- For small data sets it is not important. For large data it can be.
```{r saveclassroom}
save(classroom,file="classroom.rda") # file size is 14.4 KB
save(classroom,file="classroom1.rda",compress="xz") # 9.1 KB
# Accessing and modifying variables
## Accessing and modifying variables
- The `$` operator is used to access variables within a data frame.
```{r dollarop}
- You can also use `$` to assign to a variable name
```{r dollaropleft}
sprays$sqrtcount <- sqrt(sprays$count)
## Removing variables
- Assigning the special value `NULL` to the name of a
variable removes it.
```{r dollaropleftNULL}
sprays$sqrtcount <- NULL
## Using `with`
- In complex expressions it can become tedious to repeatedly
type the name of the data frame.
- The `with` function allows for direct access to variable
names within an expression. It provides "read-only" access.
```{r formalfoo}
Formaldehyde$carb * Formaldehyde$optden
with(Formaldehyde, carb * optden)
## Using `within`
- The `within` function provides read-write access to a data
frame. It does not change the original frame; it returns a modified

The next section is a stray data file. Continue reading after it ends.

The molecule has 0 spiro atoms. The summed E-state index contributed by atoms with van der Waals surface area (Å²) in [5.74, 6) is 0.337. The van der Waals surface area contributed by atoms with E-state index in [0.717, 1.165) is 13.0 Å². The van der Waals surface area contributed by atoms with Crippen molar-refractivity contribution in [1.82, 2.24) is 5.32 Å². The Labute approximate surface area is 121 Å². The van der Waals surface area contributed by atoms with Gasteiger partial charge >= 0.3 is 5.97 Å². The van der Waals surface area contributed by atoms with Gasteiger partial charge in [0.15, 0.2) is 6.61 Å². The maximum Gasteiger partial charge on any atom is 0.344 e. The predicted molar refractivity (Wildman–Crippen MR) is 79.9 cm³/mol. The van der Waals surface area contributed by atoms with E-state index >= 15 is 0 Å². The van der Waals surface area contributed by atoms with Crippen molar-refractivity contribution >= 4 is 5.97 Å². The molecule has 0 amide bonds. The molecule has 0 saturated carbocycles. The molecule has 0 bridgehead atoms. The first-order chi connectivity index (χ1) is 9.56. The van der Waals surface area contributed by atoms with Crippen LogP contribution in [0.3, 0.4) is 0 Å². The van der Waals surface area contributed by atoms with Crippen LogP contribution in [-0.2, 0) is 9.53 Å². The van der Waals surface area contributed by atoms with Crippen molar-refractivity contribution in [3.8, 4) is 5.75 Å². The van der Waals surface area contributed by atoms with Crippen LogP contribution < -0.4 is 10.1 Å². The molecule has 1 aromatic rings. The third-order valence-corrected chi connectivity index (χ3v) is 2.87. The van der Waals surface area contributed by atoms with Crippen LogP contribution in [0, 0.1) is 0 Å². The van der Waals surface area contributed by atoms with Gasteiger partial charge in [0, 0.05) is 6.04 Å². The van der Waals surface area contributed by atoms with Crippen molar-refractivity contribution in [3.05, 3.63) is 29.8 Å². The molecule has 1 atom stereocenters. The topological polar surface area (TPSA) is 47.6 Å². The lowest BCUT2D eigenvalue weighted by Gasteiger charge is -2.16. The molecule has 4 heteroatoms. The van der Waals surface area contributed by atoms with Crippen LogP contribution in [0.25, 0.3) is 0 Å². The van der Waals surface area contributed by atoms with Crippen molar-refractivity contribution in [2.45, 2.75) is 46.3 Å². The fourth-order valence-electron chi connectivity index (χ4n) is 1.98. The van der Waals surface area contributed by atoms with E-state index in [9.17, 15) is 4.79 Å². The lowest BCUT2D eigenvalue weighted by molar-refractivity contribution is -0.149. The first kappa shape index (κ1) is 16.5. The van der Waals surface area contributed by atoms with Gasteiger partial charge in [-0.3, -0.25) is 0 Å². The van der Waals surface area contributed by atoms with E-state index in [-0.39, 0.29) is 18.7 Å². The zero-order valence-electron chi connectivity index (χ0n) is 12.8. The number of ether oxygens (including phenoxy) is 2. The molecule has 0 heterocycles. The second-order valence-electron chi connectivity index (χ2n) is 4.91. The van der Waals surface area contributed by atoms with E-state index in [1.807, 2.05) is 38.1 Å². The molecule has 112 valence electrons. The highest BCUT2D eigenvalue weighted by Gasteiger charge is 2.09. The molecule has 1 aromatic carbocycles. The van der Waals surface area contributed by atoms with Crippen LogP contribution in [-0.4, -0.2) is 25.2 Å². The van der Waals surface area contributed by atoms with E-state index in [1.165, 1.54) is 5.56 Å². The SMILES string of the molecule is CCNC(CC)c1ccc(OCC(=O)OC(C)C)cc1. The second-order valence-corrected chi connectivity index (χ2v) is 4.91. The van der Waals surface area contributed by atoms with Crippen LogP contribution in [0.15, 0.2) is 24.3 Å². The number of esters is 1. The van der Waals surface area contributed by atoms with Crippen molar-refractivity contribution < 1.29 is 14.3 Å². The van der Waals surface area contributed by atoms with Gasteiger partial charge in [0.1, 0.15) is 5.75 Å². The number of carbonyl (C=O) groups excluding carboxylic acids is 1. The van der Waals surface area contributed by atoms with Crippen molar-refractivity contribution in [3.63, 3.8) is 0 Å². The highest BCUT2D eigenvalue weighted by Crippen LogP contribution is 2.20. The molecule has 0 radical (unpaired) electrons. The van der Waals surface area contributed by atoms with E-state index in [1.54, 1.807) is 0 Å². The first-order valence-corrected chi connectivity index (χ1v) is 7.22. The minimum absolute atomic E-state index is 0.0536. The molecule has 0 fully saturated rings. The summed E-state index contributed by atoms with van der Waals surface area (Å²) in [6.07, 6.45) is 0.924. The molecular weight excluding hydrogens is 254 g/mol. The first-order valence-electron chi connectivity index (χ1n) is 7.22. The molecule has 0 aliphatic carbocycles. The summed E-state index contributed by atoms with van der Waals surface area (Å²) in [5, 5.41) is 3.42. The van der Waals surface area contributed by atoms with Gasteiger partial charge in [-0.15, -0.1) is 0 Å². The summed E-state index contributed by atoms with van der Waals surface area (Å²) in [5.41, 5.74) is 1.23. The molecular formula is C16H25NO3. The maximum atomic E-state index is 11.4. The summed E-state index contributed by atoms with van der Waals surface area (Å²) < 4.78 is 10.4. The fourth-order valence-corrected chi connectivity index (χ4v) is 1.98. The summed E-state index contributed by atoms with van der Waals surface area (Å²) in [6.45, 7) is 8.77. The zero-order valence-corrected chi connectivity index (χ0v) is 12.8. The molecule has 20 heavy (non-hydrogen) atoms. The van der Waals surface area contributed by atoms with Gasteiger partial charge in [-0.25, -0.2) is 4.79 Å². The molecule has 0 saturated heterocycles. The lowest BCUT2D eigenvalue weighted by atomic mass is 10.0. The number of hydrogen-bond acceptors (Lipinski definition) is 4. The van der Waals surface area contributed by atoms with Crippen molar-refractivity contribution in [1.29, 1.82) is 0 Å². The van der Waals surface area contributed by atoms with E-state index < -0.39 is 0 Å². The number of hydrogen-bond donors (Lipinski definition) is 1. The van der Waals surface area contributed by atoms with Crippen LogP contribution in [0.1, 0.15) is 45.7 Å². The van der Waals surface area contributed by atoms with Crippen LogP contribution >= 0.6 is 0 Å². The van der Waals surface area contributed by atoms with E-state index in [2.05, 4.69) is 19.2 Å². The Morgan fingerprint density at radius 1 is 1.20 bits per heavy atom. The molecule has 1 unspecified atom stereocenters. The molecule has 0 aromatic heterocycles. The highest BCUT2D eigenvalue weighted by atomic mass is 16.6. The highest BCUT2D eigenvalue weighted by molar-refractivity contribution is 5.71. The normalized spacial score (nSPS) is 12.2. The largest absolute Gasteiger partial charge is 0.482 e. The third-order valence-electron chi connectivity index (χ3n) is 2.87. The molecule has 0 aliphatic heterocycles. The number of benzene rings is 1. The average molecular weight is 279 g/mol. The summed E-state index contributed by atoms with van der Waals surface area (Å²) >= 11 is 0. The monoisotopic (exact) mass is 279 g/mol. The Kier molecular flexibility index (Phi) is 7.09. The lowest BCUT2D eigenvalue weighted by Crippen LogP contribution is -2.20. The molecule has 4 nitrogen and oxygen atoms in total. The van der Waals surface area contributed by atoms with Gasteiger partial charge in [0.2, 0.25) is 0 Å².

copy. To change the stored object you must assign the result
to the name.
```{r within}
sprays <- within(sprays, sqrtcount <- sqrt(count))
# Data Organization
## Data Organization
- Careful consideration of the data layout for experimental or
observational data is repaid in later ease of analysis. Sadly, the
widespread use of spreadsheets does not encourage such careful
- If you are organizing data in a table, use consistent data
types within columns. Databases require this; spreadsheets don't.
- A common practice in some disciplines is to convert
categorical data to 0/1 "indicator variables or to code the levels
as numbers with a separate "data key". This practice is
unnecessary and error-inducing in `R`. When you see categorical
variables coded as numeric variables, change them to `factor`s or
`ordered` factors.
- Spreadsheets also encourage the use of a "wide" data format,
especially for longitudinal data. Each row corresponds to an
experimental unit and multiple observation occasions are
represented in different columns. The "long" format is
preferred in `R`.
## Converting numeric variables to factors
- The `factor` (`ordered`) function creates a factor
(ordered factor) from a vector. Factor labels can be specified in
the optional `labels` argument.
- Suppose the `spray` variable in the `InsectSprays`
data was stored as numeric values $1, 2,\dots,6$. We convert it
back to a factor with `factor`.
```{r sprays}
str(sprays <- within(InsectSprays, spray <- as.integer(spray)))
str(sprays <- within(sprays, spray <- factor(spray, labels = LETTERS[1:6])))
# Subsets of data frames
## Subsets of data frames
- The `subset` function is used to extract a subset of the
rows or of the columns or of both from a data frame.
- The first argument is the name of the data frame. The